A Wing in the Door: Life With a Red-Tailed Hawk

PRAISE for A Wing in the Door

In the style of Jane Goodall and other animal behaviourists, there’s a magnificent tenderness in these narratives—emphatically not to be confused with sentimentality.  Globe and Mail, Toronto

McQuay writes knowledgeably about bird behavior, physiology and the natural life on her preserve. … In describing at length the joys, sorrows, and heavy investment required in trying to rehabilitate an impaired wild animal, she provides useful information for concerned readers everywhere. Library Journal

 … The author is a fine lyrical writer, able to paint small, perfect word-pictures that make us feel as though we’re actually watching the young hawk stumble through her education into the ways of the wild.  Booklist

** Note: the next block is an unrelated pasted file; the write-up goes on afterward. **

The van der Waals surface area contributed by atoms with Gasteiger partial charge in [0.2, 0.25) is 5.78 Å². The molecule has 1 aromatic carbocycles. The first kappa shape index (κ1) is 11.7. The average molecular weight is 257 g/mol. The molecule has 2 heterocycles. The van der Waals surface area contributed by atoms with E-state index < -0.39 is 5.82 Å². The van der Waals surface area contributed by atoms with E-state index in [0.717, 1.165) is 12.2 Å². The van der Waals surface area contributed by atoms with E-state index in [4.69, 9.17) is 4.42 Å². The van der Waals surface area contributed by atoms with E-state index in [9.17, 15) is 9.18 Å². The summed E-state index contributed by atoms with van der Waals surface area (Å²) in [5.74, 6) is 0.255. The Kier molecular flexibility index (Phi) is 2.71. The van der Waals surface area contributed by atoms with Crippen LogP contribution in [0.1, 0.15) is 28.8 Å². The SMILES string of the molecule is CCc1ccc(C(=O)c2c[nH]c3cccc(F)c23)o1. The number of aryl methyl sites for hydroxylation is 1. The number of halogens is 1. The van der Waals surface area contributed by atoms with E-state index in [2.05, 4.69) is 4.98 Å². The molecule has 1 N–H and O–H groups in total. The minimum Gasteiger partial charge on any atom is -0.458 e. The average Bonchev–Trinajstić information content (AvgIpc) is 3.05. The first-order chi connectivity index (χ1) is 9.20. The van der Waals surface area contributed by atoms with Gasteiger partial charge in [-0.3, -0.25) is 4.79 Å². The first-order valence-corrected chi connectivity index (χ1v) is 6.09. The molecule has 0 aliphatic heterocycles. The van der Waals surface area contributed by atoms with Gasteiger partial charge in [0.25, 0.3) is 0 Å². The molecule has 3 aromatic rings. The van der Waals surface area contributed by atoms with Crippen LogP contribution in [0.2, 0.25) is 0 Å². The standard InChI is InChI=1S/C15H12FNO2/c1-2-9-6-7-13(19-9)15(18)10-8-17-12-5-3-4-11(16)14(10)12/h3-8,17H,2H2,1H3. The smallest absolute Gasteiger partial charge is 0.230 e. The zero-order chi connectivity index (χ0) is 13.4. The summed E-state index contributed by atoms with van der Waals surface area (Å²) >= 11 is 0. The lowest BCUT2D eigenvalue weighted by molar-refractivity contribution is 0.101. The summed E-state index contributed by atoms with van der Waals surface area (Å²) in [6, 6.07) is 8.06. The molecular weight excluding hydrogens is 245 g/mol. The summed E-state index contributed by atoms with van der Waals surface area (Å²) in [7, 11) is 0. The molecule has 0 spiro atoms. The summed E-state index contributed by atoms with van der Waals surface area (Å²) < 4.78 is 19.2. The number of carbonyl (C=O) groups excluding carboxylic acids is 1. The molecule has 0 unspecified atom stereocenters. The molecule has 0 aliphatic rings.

It was only with the coming of Merak, the human-imprinted, red-tailed hawk, that I was challenged to confront the truths of wild living in a way that I could never have understood in my dreams.

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Note: You may notice that we generally did not use gloves with Merak. Towards the end of her time with us she became testy. Sometimes she would caution Barry when he was showing her to an appreciative school class. “That’s enough,” she seemed to be saying, as she gripped his arm increasingly firmly. Generally, though, her hold on us was gentle. She used only enough pressure to stay balanced, usually on a forearm, occasionally, awkwardly, on a shoulder, and once on the head of a CBC interviewer who was filming a television feature about her.

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